As one of my reviewer friends pointed out just last week, this book takes a long time to get somewhere, and then almost no time there. That bothers her a lot more than it bothers me, but I do agree that perhaps too much time is taken on the voyage, and not enough on the meat of the book. (Particularly when that means all of China gets stuffed into the last 50 or so pages, after hundreds of pages of sea voyages.) Still, I like what Novik's trying to do here with dragons, and the emphasis on the voyage seems to be a part with these books hearkening more to the tradition of Patrick O'Brien than Anne McCaffrey.
In this second Napoleonic-Wars-but-with-dragons book, members of the Chinese royal family have come huffily to England, demanding back the dragon they sent to Napoleon himself, but which was captured in a sea battle and chose the naval captain Lawrence as his companion. Temeraire, the dragon, will have nothing to do with it. The British government tries to lean on Lawrence to lie to Temeraire and tell him that Lawrence doesn't want to be his companion anymore, but Lawrence, of course, refuses.
So they bundle them all of on a ship to China, obviously hoping for some nefarious parting of the two. Most of the book is the journey to China, and that is a pacing problem. The stuff on ship is interesting, but it takes up so much of the book with not really very much happening. I think there could have been much better ways to show Temeraire becoming disenchanted with the position of dragons in England.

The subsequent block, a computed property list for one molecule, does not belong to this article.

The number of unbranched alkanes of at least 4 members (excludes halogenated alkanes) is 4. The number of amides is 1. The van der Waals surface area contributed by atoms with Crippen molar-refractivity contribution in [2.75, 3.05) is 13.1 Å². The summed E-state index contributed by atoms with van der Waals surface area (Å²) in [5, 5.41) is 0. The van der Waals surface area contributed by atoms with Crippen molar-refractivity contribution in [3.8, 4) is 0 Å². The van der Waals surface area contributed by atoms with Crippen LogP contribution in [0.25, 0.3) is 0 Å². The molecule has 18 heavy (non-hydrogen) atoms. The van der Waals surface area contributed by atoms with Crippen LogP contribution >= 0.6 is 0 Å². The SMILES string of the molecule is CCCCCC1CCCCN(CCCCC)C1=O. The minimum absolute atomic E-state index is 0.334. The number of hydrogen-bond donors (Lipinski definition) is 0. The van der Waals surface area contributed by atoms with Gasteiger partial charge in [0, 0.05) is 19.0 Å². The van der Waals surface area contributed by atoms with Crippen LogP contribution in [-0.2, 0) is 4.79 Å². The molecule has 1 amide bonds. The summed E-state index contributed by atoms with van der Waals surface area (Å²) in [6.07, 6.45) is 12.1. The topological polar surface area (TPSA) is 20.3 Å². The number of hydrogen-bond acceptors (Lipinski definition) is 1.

That is the most interesting part of the book, and unfortunately, most of it gets shoe-horned into the time in China. It's a pity. But when they get to China, they find a society that is much more adapted to dragons, provides them a wage, and the cities have wide enough boulevards that dragons can freely mingle with humans. So Temeraire is right to be a little annoyed about his own position and the position of his compatriots.
On the other hand, Lawrence decides not to tell Temeraire about the signs that not everything is peachy keen, that it's great if you're part of the royal family, but other dragons are not treated so well. Bafflingly, he decides that it would be churlish to tell Temeraire "well, yes, you're treated very well here, but some dragons starve to death in the streets." That might not be a dealbreaker, but it would add some much needed perspective, and avoid this whole "China is the dragon's paradise" thing, when it's fairly clear that China is awesome if you're part of the royal family, but not if you're a peasant, which could pretty much be said about everywhere, ever.
I do like the idea of Temeraire as a social crusader, though. We'll see what happens when he gets back to England.
As for the book, the pacing was not great, but I still like these characters. And conceptualizing them as naval books as I do, the long sea voyage was not the problem for me that it has been for others. Still, I think there are ways to more elegantly handle this plot.